Research has shown that approximately 1 in 6, or around 15% of all Irish heterosexual couples will have trouble conceiving naturally. So if you are having trouble getting pregnant after a year of unprotected intercourse, we would suggest seeking a consultation with a fertility specialist. However there are certain scenarios where you may be advised to seek help sooner than this. Read on to learn more about infertility and how we can try to help you to realise your dream of becoming pregnant…
Infertility is usually defined as not being able to get pregnant after one year (or longer) of unprotected intercourse. Fertility is very different for men and women. Unfortunately, for women, fertility is known to decline with age.
When you first attend Thérapie Fertility Clinic a full medical and fertility history will be completed with your nurse specialist. Many questions will be asked of you in order to provide us with as much information as possible which will help towards coming up with a treatment plan suitable for you. You may be asked questions such as… Have you conceived or been pregnant before? How often are you having unprotected intercourse? Do you have any STIs or have you ever had an abnormal smear test result? Do any medical conditions run in your family? These and many other questions will provide your doctor with a solid background and a potential treatment plan for you. At this point, if you choose to continue treatment with us, a physical exam may also be performed using a transvaginal ultrasound and lab testing of blood and semen.
Each individual or couple will need a different level of treatment and intervention. For some, simple medication will be enough to aid in conception, for others they may need donor assistance and a full cycle of IVF. Your doctor will help you to come up with the best plan of action.
A regular cycle is deemed to be occurring every 21-35 days, which is a good indication that a person is ovulating regularly. If the cycles stretch longer than 35 days, this may indicate that you are not ovulating regularly, if at all. Ovulation must occur for a natural pregnancy to occur, and if your cycle is irregular or non existent, it may be incredibly difficult to fall pregnant without assistance. Some conditions such as PCOS can cause irregular ovulation and other issues which may impact on your fertility.
If the female in a heterosexual couple is over the age of 35 and you have been having unprotected sex for over 6 months, it would be recommended to seek a fertility evaluation. Centuries ago, women were conceiving in their teens and twenties. These days, women are delaying childbirth until much later in life, for various reasons. As we now know, as a woman ages, egg quality, quantity and the likelihood of an egg being genetically normal, decreases.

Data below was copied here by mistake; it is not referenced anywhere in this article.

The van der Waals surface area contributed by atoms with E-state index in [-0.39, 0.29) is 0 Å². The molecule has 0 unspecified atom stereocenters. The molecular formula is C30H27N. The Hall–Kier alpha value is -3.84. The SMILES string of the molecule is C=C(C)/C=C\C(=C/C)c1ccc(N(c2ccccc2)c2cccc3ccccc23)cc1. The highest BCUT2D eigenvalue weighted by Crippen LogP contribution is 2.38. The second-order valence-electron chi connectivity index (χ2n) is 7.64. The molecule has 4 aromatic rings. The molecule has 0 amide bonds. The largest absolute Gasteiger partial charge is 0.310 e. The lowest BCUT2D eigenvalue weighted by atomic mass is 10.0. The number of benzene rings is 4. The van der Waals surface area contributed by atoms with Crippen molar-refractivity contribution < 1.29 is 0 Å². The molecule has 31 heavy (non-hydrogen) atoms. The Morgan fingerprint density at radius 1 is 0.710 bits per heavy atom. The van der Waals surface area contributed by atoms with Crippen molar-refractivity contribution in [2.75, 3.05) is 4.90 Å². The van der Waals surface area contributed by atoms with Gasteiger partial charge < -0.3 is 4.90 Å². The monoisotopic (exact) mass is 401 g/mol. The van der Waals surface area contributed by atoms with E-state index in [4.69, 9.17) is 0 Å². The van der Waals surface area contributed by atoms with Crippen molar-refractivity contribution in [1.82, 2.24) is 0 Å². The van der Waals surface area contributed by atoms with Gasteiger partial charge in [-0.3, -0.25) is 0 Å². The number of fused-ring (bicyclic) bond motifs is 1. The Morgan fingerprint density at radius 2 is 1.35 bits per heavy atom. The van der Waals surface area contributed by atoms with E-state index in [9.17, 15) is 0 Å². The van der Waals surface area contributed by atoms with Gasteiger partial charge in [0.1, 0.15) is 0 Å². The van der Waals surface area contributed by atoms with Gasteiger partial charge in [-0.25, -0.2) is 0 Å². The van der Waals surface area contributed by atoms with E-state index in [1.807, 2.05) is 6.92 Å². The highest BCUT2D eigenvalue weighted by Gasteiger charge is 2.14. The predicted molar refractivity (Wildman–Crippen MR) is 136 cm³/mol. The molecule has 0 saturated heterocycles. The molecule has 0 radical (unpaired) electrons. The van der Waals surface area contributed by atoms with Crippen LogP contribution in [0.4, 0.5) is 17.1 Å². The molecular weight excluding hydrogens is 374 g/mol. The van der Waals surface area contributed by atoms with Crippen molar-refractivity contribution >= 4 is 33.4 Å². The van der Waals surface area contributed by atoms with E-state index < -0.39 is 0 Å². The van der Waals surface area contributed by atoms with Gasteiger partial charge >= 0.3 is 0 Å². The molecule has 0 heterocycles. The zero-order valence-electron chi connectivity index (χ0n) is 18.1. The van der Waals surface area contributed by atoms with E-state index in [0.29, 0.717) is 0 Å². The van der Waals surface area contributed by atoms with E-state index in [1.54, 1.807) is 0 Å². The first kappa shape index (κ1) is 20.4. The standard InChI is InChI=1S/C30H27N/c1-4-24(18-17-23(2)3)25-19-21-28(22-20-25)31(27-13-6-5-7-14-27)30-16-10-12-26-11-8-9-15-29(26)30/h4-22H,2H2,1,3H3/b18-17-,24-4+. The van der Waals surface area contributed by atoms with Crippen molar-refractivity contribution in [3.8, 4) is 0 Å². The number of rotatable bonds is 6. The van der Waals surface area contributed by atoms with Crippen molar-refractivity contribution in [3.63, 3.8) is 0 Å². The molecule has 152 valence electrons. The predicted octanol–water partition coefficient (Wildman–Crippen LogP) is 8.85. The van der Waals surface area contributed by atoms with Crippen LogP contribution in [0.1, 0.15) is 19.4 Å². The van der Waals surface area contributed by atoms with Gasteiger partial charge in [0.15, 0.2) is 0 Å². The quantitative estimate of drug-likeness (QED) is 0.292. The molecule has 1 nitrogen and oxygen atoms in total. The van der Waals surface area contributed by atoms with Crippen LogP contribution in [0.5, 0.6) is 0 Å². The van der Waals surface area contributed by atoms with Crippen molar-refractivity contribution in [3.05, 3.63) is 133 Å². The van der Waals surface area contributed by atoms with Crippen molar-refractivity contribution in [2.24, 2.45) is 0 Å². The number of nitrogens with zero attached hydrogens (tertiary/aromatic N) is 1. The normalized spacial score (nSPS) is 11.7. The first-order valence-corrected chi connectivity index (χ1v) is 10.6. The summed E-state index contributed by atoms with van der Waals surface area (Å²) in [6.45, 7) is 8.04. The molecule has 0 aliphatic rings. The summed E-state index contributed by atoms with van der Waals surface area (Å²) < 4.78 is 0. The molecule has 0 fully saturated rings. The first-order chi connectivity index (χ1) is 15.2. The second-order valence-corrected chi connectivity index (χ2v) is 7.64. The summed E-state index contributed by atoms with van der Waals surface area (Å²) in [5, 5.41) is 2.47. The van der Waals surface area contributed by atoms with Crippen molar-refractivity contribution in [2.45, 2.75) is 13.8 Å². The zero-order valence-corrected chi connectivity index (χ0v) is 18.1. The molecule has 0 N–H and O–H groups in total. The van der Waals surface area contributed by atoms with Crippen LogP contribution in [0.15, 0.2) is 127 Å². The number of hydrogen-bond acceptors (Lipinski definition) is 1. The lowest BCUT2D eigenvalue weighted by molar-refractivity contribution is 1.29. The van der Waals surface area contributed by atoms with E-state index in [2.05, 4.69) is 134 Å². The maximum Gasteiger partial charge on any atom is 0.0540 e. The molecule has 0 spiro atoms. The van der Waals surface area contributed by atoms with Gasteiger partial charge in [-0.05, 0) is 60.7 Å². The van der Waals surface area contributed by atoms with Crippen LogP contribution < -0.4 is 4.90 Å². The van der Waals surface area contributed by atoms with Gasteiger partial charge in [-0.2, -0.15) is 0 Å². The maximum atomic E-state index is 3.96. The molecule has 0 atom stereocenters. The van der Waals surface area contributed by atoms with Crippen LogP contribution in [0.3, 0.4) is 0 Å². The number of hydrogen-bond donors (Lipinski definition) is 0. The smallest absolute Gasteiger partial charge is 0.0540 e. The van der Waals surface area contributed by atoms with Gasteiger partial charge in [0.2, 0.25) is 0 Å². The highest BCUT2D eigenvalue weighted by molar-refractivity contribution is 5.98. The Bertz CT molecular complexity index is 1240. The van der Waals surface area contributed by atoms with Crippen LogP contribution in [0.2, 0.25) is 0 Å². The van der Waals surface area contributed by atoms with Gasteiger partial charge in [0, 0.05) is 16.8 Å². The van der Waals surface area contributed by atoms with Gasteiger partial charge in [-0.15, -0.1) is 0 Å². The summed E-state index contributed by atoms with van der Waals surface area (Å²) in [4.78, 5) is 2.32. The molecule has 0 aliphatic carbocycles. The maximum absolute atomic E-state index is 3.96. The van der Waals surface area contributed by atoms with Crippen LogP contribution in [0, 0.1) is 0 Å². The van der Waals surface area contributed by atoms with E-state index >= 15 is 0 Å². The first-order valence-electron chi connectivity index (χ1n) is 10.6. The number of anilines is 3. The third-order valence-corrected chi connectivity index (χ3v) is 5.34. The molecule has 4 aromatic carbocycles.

A history of sexually transmitted infections or pelvic inflammatory disease can contribute to a woman having blocked fallopian tubes. Tubal occlusion is a cause of infertility because an ovulated egg is unable to be fertilised by sperm or to reach the endometrial cavity. If both tubes are blocked, then IVF is your only option. If a tube is blocked and filled with fluid then minimally invasive surgery to either remove the tube or block/separate it from the uterus prior to any fertility treatments is usually recommended.
Fibroids are very common (approximately 40% of women may have them) and the mere presence alone does not necessarily cause infertility. Your doctor will examine you carefully to determine if you have fibroids and if removal is necessary. Often, fibroids do not need to be treated and are not the cause of your infertility.
Endometrial polyps are small growths in the uterine cavity, which come from the lining of the uterus, called the endometrium. In some cases, polyps can decrease fertility by up to 50%. Removal of polyps by a simple procedure can in some cases double your chances of getting pregnant. Sometimes, just removing the polyp solves the infertility.
Endometriosis is a condition whereby cells very similar to the ones lining the uterine cavity are found outside the uterine cavity. It is a common issue in reproductive-aged women and can be linked to infertility as well as pain during intercourse and/or painful and irregular menstrual periods. Endometriosis can only be confirmed by surgery. If endometriosis is found, it can be surgically removed by various methods, and its removal may lead to a decrease in pain as well as improvement in the ability to conceive naturally.